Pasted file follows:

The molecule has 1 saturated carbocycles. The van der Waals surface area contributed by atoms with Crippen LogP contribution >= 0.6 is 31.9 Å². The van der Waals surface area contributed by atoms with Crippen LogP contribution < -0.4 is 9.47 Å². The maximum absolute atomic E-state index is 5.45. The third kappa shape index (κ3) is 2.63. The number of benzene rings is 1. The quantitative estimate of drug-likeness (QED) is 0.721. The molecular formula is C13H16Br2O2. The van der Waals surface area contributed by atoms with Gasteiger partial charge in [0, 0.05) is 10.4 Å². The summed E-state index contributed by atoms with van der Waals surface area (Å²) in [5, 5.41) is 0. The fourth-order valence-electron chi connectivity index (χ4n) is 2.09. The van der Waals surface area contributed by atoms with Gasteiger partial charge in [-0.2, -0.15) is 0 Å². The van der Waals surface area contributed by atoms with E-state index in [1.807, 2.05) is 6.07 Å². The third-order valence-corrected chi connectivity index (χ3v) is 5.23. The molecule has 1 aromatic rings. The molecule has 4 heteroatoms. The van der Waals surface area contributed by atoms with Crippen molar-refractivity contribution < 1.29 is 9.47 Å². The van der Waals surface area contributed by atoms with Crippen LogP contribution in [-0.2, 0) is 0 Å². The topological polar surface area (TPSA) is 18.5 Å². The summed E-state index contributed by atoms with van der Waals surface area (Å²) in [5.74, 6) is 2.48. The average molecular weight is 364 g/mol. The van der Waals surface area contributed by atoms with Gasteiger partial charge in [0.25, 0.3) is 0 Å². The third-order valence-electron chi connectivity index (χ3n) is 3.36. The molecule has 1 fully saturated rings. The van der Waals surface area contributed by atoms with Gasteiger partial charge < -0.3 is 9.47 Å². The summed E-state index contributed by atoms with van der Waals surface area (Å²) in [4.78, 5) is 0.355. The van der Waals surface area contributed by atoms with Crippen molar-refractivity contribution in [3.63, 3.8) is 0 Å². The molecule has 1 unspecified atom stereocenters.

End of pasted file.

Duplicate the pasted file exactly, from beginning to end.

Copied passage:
The molecule has 1 saturated carbocycles. The van der Waals surface area contributed by atoms with Crippen LogP contribution >= 0.6 is 31.9 Å². The van der Waals surface area contributed by atoms with Crippen LogP contribution < -0.4 is 9.47 Å². The maximum absolute atomic E-state index is 5.45. The third kappa shape index (κ3) is 2.63. The number of benzene rings is 1. The quantitative estimate of drug-likeness (QED) is 0.721. The molecular formula is C13H16Br2O2. The van der Waals surface area contributed by atoms with Gasteiger partial charge in [0, 0.05) is 10.4 Å². The summed E-state index contributed by atoms with van der Waals surface area (Å²) in [5, 5.41) is 0. The fourth-order valence-electron chi connectivity index (χ4n) is 2.09. The van der Waals surface area contributed by atoms with Gasteiger partial charge in [-0.2, -0.15) is 0 Å². The van der Waals surface area contributed by atoms with E-state index in [1.807, 2.05) is 6.07 Å². The third-order valence-corrected chi connectivity index (χ3v) is 5.23. The molecule has 1 aromatic rings. The molecule has 4 heteroatoms. The van der Waals surface area contributed by atoms with Crippen molar-refractivity contribution < 1.29 is 9.47 Å². The van der Waals surface area contributed by atoms with Crippen LogP contribution in [-0.2, 0) is 0 Å². The topological polar surface area (TPSA) is 18.5 Å². The summed E-state index contributed by atoms with van der Waals surface area (Å²) in [5.74, 6) is 2.48. The average molecular weight is 364 g/mol. The van der Waals surface area contributed by atoms with Gasteiger partial charge in [0.25, 0.3) is 0 Å². The third-order valence-electron chi connectivity index (χ3n) is 3.36. The molecule has 1 fully saturated rings. The van der Waals surface area contributed by atoms with Gasteiger partial charge < -0.3 is 9.47 Å². The summed E-state index contributed by atoms with van der Waals surface area (Å²) in [4.78, 5) is 0.355. The van der Waals surface area contributed by atoms with Crippen molar-refractivity contribution in [3.63, 3.8) is 0 Å². The molecule has 1 unspecified atom stereocenters.